Skill Changes, Part 2

Part one of this two-part blog post is here.

In this part, let’s dive into a few details about specific skills, and some other points note. I don’t want to go through every single change – just highlight some interesting tidbits, and a couple of the bigger changes.

Elite skills
One of the goals was to do a pass over the “elite” effects of the combat skills and make them more interesting/powerful/appealing. For example, Helmsmanship’s elite effect now – in addition to its original “0-flux boost at any level” effect – grants a flat +5 to top speed, making it a consideration for slower ships. Combat Endurance and Damage Control got some brand-new, fun elite effects.

Combat Endurance brings back the “repair ship hull during combat” effect from several versions ago – repairs up to 25% of the hull level, with total repairs not exceeding the higher of 50% of the hull, or, as of right now, 2000 points. With Combat Endurance being a skill that’s great for small ships, the elite effect is, too, because of the potential to repair far more than 50% of the hull over the course of a battle.

Damage Control’s elite effect grants a reduction to large hull hits – any hull hit above a certain threshold of damage has the portion above the threshold reduced by (again, as of right now) 60%. No-one plans on being hit by a Reaper torpedo, but still, neutralizing that much damage when things go wrong is going to have a lot of appeal. To make the skill not completely neutralize the strike potential of certain weapons, this effect only triggers at most once every two seconds.

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Skill Changes, Part 1

The skill system – the one in the currently released version, 0.95a – has some things about it that I like, and some things that I don’t think worked out particularly well. One feature is in both categories – “pick one of two skills at every tier”. In some cases, it works well and you have an interesting choice to make. In other cases, the skills don’t lend themselves as well to it, and it ends up feeling unnecessarily restrictive.

The other high-level feature of the system that I really like is the ability to have some top-tier skills that you need to invest into an aptitude to get, and that can be powerful and game-changing. You can’t have that in a system where you can cherry-pick any skill you want at any time.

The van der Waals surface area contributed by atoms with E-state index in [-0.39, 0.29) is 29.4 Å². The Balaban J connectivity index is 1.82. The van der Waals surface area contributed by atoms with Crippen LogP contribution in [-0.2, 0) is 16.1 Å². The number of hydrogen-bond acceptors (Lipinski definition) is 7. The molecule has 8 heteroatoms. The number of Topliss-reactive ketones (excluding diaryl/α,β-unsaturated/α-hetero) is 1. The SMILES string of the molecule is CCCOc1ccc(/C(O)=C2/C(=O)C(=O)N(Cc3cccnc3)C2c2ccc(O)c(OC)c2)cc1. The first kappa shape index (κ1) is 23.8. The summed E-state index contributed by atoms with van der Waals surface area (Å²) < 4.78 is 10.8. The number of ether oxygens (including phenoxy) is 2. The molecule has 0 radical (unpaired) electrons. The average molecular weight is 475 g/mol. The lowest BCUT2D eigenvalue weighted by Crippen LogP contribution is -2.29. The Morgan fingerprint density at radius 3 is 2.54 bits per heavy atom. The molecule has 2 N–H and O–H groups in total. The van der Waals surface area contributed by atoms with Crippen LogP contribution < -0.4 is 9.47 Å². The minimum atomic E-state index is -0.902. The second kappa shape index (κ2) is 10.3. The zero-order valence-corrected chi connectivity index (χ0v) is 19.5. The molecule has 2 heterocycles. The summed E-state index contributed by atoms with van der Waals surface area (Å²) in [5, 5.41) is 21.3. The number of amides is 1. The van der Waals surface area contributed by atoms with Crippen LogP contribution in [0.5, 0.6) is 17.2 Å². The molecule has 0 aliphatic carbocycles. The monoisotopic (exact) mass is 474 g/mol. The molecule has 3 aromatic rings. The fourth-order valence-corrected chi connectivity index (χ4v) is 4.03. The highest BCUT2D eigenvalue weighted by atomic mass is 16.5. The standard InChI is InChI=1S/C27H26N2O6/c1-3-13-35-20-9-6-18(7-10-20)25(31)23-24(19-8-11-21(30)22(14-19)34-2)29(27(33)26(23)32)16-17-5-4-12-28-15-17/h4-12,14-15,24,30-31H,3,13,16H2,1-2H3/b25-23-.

So, the goal of these adjustments is to keep the progression and high-impact choices, and add more freedom where “pick one of two” doesn’t have a compelling reason behind it.

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A Tale of Two Tech Levels

This blog post is a tricky one to write – all the pieces are interrelated, and figuring out where to start, and how much background info to provide – to make sure this is comprehensible without having a PhD in Starsectology… well, right, tricky. So, let’s start by taking a brief step back and looking at the kinds of ships there are in the game. There are lots of ways to slice that pie, too, but let’s look at tech levels – namely, “Low Tech” and “High Tech”. There are others, and it gets blurry in places, but for this post, these two are what’s important.

The key thing is that high tech is not intended to be better than low tech, just a different way of doing things. High tech has speed, good shields, and fairly inefficient (but varied!) lower-ranged weapons. Low tech is slower and more ponderous, has high armor and hull integrity, with efficient longer-ranged weapons. The dynamics you get when they face each other is that high tech ships dart in and out of engagement range, relying on shields to see them through, while low tech ships try to make them pay a price for closing in. This is simplifying things a great deal, of course, and there are exceptions, but this is a high-level overview.